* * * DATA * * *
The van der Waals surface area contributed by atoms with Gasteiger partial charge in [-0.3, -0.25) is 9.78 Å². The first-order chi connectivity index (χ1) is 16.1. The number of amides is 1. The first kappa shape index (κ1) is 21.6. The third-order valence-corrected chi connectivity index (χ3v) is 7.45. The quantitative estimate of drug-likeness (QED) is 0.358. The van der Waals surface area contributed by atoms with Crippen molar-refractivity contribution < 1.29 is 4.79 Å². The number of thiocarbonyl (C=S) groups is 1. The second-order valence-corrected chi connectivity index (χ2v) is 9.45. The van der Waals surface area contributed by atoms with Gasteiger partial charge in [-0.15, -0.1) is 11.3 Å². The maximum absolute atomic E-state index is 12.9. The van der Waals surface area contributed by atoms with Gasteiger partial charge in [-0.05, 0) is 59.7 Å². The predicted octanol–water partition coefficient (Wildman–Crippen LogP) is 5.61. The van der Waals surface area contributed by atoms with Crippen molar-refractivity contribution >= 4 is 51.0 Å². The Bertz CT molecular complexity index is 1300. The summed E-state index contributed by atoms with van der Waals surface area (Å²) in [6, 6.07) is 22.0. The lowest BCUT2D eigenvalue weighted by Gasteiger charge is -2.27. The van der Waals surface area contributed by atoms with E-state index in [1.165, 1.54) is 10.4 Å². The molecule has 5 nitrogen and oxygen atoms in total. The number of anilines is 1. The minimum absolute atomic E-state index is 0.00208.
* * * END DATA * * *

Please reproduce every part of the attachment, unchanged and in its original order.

The van der Waals surface area contributed by atoms with Gasteiger partial charge in [-0.3, -0.25) is 9.78 Å². The first-order chi connectivity index (χ1) is 16.1. The number of amides is 1. The first kappa shape index (κ1) is 21.6. The third-order valence-corrected chi connectivity index (χ3v) is 7.45. The quantitative estimate of drug-likeness (QED) is 0.358. The van der Waals surface area contributed by atoms with Crippen molar-refractivity contribution < 1.29 is 4.79 Å². The number of thiocarbonyl (C=S) groups is 1. The second-order valence-corrected chi connectivity index (χ2v) is 9.45. The van der Waals surface area contributed by atoms with Gasteiger partial charge in [-0.15, -0.1) is 11.3 Å². The maximum absolute atomic E-state index is 12.9. The van der Waals surface area contributed by atoms with Gasteiger partial charge in [-0.05, 0) is 59.7 Å². The predicted octanol–water partition coefficient (Wildman–Crippen LogP) is 5.61. The van der Waals surface area contributed by atoms with Crippen molar-refractivity contribution >= 4 is 51.0 Å². The Bertz CT molecular complexity index is 1300. The summed E-state index contributed by atoms with van der Waals surface area (Å²) in [6, 6.07) is 22.0. The lowest BCUT2D eigenvalue weighted by Gasteiger charge is -2.27. The van der Waals surface area contributed by atoms with E-state index in [1.165, 1.54) is 10.4 Å². The molecule has 5 nitrogen and oxygen atoms in total. The number of anilines is 1. The minimum absolute atomic E-state index is 0.00208.